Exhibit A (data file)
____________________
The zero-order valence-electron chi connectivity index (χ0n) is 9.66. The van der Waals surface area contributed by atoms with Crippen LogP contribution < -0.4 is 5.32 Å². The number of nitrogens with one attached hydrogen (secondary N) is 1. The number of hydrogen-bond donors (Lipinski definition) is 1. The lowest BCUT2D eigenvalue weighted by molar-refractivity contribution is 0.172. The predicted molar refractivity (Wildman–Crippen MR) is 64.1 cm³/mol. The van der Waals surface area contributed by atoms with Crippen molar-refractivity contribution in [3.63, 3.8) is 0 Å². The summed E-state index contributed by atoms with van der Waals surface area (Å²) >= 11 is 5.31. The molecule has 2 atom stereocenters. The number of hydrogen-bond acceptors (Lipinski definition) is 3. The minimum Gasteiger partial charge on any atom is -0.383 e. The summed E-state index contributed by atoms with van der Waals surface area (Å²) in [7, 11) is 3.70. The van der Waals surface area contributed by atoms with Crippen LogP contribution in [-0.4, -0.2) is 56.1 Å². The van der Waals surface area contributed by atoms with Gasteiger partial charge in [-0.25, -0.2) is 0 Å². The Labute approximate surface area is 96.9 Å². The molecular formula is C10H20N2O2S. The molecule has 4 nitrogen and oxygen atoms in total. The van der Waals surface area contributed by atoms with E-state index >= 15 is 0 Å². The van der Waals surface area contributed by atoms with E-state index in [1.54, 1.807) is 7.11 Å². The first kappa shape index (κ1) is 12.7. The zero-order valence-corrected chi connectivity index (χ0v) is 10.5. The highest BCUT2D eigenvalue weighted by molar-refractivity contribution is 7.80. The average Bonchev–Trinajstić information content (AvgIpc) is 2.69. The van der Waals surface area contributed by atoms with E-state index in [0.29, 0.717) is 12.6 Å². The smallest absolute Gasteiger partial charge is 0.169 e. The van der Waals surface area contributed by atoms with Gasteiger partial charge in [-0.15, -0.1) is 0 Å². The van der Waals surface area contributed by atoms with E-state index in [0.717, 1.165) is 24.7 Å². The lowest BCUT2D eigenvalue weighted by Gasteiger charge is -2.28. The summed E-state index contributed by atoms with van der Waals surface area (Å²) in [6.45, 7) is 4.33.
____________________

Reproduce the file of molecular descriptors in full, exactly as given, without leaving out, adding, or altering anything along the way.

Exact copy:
The zero-order valence-electron chi connectivity index (χ0n) is 9.66. The van der Waals surface area contributed by atoms with Crippen LogP contribution < -0.4 is 5.32 Å². The number of nitrogens with one attached hydrogen (secondary N) is 1. The number of hydrogen-bond donors (Lipinski definition) is 1. The lowest BCUT2D eigenvalue weighted by molar-refractivity contribution is 0.172. The predicted molar refractivity (Wildman–Crippen MR) is 64.1 cm³/mol. The van der Waals surface area contributed by atoms with Crippen molar-refractivity contribution in [3.63, 3.8) is 0 Å². The summed E-state index contributed by atoms with van der Waals surface area (Å²) >= 11 is 5.31. The molecule has 2 atom stereocenters. The number of hydrogen-bond acceptors (Lipinski definition) is 3. The minimum Gasteiger partial charge on any atom is -0.383 e. The summed E-state index contributed by atoms with van der Waals surface area (Å²) in [7, 11) is 3.70. The van der Waals surface area contributed by atoms with Crippen LogP contribution in [-0.4, -0.2) is 56.1 Å². The van der Waals surface area contributed by atoms with Gasteiger partial charge in [-0.25, -0.2) is 0 Å². The Labute approximate surface area is 96.9 Å². The molecular formula is C10H20N2O2S. The molecule has 4 nitrogen and oxygen atoms in total. The van der Waals surface area contributed by atoms with E-state index >= 15 is 0 Å². The van der Waals surface area contributed by atoms with E-state index in [1.54, 1.807) is 7.11 Å². The first kappa shape index (κ1) is 12.7. The zero-order valence-corrected chi connectivity index (χ0v) is 10.5. The highest BCUT2D eigenvalue weighted by molar-refractivity contribution is 7.80. The average Bonchev–Trinajstić information content (AvgIpc) is 2.69. The van der Waals surface area contributed by atoms with E-state index in [0.29, 0.717) is 12.6 Å². The smallest absolute Gasteiger partial charge is 0.169 e. The van der Waals surface area contributed by atoms with Gasteiger partial charge in [-0.15, -0.1) is 0 Å². The van der Waals surface area contributed by atoms with E-state index in [0.717, 1.165) is 24.7 Å². The lowest BCUT2D eigenvalue weighted by Gasteiger charge is -2.28. The summed E-state index contributed by atoms with van der Waals surface area (Å²) in [6.45, 7) is 4.33.